By now you’ve probably heard that Apple plans to push a new and uniquely intrusive surveillance system out to many of the more than one billion iPhones it has sold, which all run the behemoth’s proprietary, take-it-or-leave-it software. This new offensive is tentatively slated to begin with the launch of iOS 15—almost certainly in mid-September—with the devices of its US user-base designated as the initial targets. We’re told that other countries will be spared, but not for long.
You might have noticed that I haven’t mentioned which problem it is that Apple is purporting to solve. Why? Because it doesn’t matter.
Having read thousands upon thousands of remarks on this growing scandal, it has become clear to me that many understand it doesn’t matter, but few if any have been willing to actually say it. Speaking candidly, if that’s still allowed, that’s the way it always goes when someone of institutional significance launches a campaign to defend an indefensible intrusion into our private spaces. They make a mad dash to the supposed high ground, from which they speak in low, solemn tones about their moral mission before fervently invoking the dread spectre of the Four Horsemen of the Infopocalypse, warning that only a dubious amulet—or suspicious software update—can save us from the most threatening members of our species.
Suddenly, everybody with a principled objection is forced to preface their concern with apologetic throat-clearing and the establishment of bonafides: I lost a friend when the towers came down, however… As a parent, I understand this is a real problem, but…
As a parent, I’m here to tell you that sometimes it doesn’t matter why the man in the handsome suit is doing something. What matters are the consequences.
Apple’s new system, regardless of how anyone tries to justify it, will permanently redefine what belongs to you, and what belongs to them.
The task Apple intends its new surveillance system to perform—preventing their cloud systems from being used to store digital contraband, in this case unlawful images uploaded by their customers—is traditionally performed by searching their systems. While it’s still problematic for anybody to search through a billion people’s private files, the fact that they can only see the files you gave them is a crucial limitation.
Now, however, that’s all set to change. Under the new design, your phone will now perform these searches on Apple’s behalf before your photos have even reached their iCloud servers, and—yada, yada, yada—if enough “forbidden content” is discovered, law-enforcement will be notified.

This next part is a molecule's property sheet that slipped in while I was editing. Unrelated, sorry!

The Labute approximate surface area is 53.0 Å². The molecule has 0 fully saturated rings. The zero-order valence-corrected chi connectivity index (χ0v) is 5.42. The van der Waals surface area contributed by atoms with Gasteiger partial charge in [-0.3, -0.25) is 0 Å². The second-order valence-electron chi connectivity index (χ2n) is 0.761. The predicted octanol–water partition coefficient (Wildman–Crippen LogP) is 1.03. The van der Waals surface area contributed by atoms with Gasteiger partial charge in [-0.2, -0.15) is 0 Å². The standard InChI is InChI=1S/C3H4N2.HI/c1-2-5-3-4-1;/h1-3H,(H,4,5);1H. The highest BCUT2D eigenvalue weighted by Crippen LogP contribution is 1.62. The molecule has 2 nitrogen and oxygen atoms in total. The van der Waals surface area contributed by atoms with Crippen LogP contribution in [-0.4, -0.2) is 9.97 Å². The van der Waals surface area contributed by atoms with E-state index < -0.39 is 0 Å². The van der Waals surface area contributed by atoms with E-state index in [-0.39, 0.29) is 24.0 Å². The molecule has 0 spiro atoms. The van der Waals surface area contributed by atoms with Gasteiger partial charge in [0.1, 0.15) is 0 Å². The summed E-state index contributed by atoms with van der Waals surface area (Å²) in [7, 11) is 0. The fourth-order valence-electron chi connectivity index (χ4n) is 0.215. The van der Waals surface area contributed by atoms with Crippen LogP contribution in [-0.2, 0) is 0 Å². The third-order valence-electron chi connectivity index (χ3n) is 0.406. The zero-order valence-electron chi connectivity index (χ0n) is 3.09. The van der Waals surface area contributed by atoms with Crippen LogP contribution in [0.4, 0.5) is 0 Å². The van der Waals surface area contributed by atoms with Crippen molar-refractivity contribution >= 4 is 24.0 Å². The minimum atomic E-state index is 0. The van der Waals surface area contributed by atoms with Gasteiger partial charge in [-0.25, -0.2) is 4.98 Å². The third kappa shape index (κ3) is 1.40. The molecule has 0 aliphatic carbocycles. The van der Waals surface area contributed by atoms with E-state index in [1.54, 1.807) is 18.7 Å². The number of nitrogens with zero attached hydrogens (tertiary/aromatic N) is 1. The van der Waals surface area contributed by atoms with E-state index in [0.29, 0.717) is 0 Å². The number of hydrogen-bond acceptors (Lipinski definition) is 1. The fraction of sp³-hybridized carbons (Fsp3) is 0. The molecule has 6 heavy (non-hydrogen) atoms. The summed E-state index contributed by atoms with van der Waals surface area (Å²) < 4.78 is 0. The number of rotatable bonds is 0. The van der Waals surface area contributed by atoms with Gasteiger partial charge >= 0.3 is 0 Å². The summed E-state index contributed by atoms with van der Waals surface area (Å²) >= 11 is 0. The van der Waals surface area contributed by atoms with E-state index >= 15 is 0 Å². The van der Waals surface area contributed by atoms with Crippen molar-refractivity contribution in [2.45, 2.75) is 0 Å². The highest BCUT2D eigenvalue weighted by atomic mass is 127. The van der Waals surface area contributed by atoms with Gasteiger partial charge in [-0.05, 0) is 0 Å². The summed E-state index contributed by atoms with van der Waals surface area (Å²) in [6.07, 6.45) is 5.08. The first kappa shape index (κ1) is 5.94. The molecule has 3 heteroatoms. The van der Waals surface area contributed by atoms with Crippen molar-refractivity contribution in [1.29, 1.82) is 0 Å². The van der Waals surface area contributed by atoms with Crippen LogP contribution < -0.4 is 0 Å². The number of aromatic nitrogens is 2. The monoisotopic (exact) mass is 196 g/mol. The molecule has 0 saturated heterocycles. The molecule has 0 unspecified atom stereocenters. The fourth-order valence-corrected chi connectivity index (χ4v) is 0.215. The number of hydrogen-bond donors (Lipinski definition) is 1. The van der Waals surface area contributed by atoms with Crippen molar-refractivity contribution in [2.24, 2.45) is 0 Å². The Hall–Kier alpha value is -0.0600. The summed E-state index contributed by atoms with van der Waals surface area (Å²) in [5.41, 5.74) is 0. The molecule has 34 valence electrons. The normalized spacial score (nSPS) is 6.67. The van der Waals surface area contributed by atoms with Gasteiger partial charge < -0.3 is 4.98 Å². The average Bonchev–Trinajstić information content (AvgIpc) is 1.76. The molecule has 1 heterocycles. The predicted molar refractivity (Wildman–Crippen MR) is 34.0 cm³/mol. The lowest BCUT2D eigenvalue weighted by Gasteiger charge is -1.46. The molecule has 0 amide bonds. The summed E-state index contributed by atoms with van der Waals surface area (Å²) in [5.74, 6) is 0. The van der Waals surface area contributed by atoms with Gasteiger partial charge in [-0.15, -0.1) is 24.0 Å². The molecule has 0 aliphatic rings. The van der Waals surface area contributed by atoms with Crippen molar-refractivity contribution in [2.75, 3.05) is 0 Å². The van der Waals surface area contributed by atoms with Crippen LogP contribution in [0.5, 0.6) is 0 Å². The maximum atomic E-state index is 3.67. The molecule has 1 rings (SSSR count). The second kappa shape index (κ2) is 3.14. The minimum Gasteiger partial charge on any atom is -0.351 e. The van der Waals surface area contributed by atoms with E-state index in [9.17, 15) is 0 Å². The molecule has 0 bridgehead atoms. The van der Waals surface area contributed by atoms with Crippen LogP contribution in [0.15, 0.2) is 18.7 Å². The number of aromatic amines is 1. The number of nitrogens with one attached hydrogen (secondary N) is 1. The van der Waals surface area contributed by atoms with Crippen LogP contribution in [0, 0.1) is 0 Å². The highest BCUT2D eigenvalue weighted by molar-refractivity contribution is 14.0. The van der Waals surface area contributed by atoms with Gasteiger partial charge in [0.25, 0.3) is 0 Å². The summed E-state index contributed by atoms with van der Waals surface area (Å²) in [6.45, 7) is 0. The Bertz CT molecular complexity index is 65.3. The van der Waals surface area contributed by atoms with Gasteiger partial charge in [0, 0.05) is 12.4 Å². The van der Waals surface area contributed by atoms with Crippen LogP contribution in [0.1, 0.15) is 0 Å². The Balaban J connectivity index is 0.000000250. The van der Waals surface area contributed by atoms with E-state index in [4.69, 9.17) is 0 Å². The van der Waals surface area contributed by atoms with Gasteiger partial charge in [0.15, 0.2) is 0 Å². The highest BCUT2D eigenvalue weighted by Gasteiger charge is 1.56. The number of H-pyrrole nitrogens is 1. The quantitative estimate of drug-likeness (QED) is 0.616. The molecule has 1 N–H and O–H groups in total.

I intentionally wave away the technical and procedural details of Apple’s system here, some of which are quite clever, because they, like our man in the handsome suit, merely distract from the most pressing fact—the fact that, in just a few weeks, Apple plans to erase the boundary dividing which devices work for you, and which devices work for them.
Why is this so important? Once the precedent has been set that it is fit and proper for even a “pro-privacy” company like Apple to make products that betray their users and owners, Apple itself will lose all control over how that precedent is applied. As soon as the public first came to learn of the “spyPhone” plan, experts began investigating its technical weaknesses, and the many ways it could be abused, primarily within the parameters of Apple’s design. Although these valiant vulnerability-research efforts have produced compelling evidence that the system is seriously flawed, they also seriously miss the point: Apple gets to decide whether or not their phones will monitor their owners’ infractions for the government, but it’s the government that gets to decide what constitutes an infraction… and how to handle it.
For its part, Apple says their system, in its initial, v1.0 design, has a narrow focus: it only scrutinizes photos intended to be uploaded to iCloud (although for 85% of its customers, that means EVERY photo), and it does not scrutinize them beyond a simple comparison against a database of specific examples of previously-identified child sexual abuse material (CSAM).
If you’re an enterprising pedophile with a basement full of CSAM-tainted iPhones, Apple welcomes you to entirely exempt yourself from these scans by simply flipping the “Disable iCloud Photos” switch, a bypass which reveals that this system was never designed to protect children, as they would have you believe, but rather to protect their brand. As long as you keep that material off their servers, and so keep Apple out of the headlines, Apple doesn’t care.
So what happens when, in a few years at the latest, a politician points that out, and—in order to protect the children—bills are passed in the legislature to prohibit this “Disable” bypass, effectively compelling Apple to scan photos that aren’t backed up to iCloud? What happens when a party in India demands they start scanning for memes associated with a separatist movement? What happens when the UK demands they scan for a library of terrorist imagery? How long do we have left before the iPhone in your pocket begins quietly filing reports about encountering “extremist” political material, or about your presence at a “civil disturbance”? Or simply about your iPhone’s possession of a video clip that contains, or maybe-or-maybe-not contains, a blurry image of a passer-by who resembles, according to an algorithm, “a person of interest”?